The musical follows a group of has-been actors who visit a small Indiana town to help a lesbian teenager after she is banned from attending her prom.
In one review, Vanity Fair wrote: ‘Forget the whole case-by-case thing: no more straight actors playing gay men until the sins of The Prom are properly atoned for’.
Jodie Turner-Smith: Anne Boleyn (2021)
The British actress played the tragic wife of English king Henry VIII in a three-part psychological thriller miniseries developed for Channel 5.
But it sparked controversy – centred around historical inaccuracy – because of the casting of Turner-Smith, who is black, as Boleyn, who was white.
However Turner-Smith responded to the criticism, saying she had anticipated her casting would be ‘challenging for people’, but that her intention was to simply ‘tell the human story’ of Boleyn’s fall from grace.
She added: ‘I think the nuance that people are missing is that historically, people of colour have been erased from stories and thus their humanity has been erased. In this, we’re not erasing white people’s humanity.’
Ms Meir was the fourth prime minister of Israel and held the position from 1969 until 1974.
Speaking about the casting, Dame Maureen said: ‘The Jewishness of the character is so integral.
‘I’m sure she will be marvellous, but it would never be allowed for Ben Kingsley to play Nelson Mandela. You just couldn’t even go there.’
Dame Maureen’s comments sparked fans to point out that she herself had played a vicar in a 2015 Red Nose Day special of the Vicar of Dibley.
In the comedy special, Dame Maureen’s character competed with Dawn French, Jennifer Saunders, Emma Watson and Ruth Jones, Annette Crosbie for the job of archbishop.
It is later revealed there are five positions open and Dawn French’s character is the only one not to be selected.
She returns to find she has been replaced in her Dibley role by another vicar, played by presenter Fiona Bruce.
It comes after Tamsin Greig told The Daily Telegraph last month she ‘probably shouldn’t’ have played a Jewish mother in Channel 4’s Friday Night Dinner. Ms Greig is a practising Christian, although does have Jewish ancestry.
But Patrick Marber, the playwright who directed Sir Tom Stoppard’s Leopoldstadt, said he did not think ‘lived experience’ should be taken into consideration when casting for roles.
He said to force actors to have experienced lives similar to the characters they play would deny the actor the challenge and right to impersonate someone else.
Sarah Silverman, the US comedian, has previously slammed the casting of non-Jewish actress Kathryn Hahn as Joan Rivers, calling it ‘Jewface’.
Elliot Levey, who is currently playing a German Jew in Cabaret in the West End, called the argument a ‘dystopian nightmare’ as he criticised the idea of ‘people showing their papers to authenticate Jewish ancestry’.
Dame Helen is a supporter of Israel, adding her name to an open letter rejecting a cultural boycott of the country.
While promoting her film The Debt, in which she played a retired Mossad agent, she was asked by The New York Times whether she might be ‘a secret Jew’.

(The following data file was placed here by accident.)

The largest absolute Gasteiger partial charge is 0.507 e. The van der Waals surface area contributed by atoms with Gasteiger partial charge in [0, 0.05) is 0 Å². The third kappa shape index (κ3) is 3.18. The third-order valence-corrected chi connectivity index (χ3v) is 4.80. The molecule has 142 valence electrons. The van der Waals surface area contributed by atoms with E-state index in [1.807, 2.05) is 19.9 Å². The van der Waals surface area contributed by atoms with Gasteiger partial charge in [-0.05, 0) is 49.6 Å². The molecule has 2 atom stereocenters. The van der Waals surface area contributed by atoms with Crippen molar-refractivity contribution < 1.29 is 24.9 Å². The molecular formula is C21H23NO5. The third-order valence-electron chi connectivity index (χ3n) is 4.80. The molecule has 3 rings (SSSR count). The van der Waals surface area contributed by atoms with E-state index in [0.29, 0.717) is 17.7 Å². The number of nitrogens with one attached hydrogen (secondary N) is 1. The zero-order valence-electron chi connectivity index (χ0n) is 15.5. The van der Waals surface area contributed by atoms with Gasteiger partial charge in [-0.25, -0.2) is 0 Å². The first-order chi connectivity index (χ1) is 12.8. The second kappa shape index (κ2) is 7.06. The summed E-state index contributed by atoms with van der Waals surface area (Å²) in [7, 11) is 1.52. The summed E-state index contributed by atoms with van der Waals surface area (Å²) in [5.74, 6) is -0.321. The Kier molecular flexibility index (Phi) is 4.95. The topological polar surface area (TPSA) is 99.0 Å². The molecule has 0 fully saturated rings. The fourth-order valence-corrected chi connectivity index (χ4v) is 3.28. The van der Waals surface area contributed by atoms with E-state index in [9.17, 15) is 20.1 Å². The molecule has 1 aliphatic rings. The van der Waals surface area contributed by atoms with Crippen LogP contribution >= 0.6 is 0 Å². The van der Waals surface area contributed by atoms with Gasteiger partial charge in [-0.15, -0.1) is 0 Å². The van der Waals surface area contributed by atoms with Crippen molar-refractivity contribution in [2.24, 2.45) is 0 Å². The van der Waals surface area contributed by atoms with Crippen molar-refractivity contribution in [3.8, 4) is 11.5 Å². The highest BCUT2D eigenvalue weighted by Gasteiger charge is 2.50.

She said she ‘wouldn’t be surprised’.
Last year internet trolls branded Dame Helen ‘racist’ and described her as a ‘well known Zionist and Israel-worshipper’ after taking on the role of wartime prime minister Ms Meir.
The film, Golda, is set during the Yom Kippur War in 1973 when Arab states attacked Israel.
Dame Helen described Meir as ‘a formidable, intransigent and powerful leader’ and said it was ‘a great challenge to portray her at the most difficult moment of her extraordinary life’.
But critics on social media described the production as ‘fascism’, ‘sick’ and ‘tasteless’.
One Twitter user, who said they were ‘Palestinian and proud’, wrote: ‘How sick making a biopic on criminal Golda Meir and yes no surprise Helen Mirren the racist is happy to portray the pure distorted version of a disgusting individual.’
Another wrote: ‘Helen Mirren doing a film about the first female prime minister of Israel is a slap in the face to all the people of Palestine, they are literally celebrating taking over Palestine and taking families out of their homes, murdering children, families! Tasteless film!’
One social-media user said it was ‘hugely disappointing that Helen Mirren is volunteering for this role’, while another wrote: ‘More fascism to show how ‘wonderful’ Israel is.’
Born in Ukraine in 1898 before moving to the US as a child, Meir made history in 1969 as Israel’s first female prime minister.
She soon provoked international controversy, saying: ‘There were no such thing as Palestinians.’
It comes after Tamsin Greig (pictured right) told The Daily Telegraph last month she ‘probably shouldn’t’ have played a Jewish mother in Channel 4’s Friday Night Dinner. Ms Greig is a practising Christian, although does have Jewish ancestry
Meir faced huge criticism in Israel for failing to adequately prepare for the threat of war, despite receiving word that Syrian forces were gathering for an attack.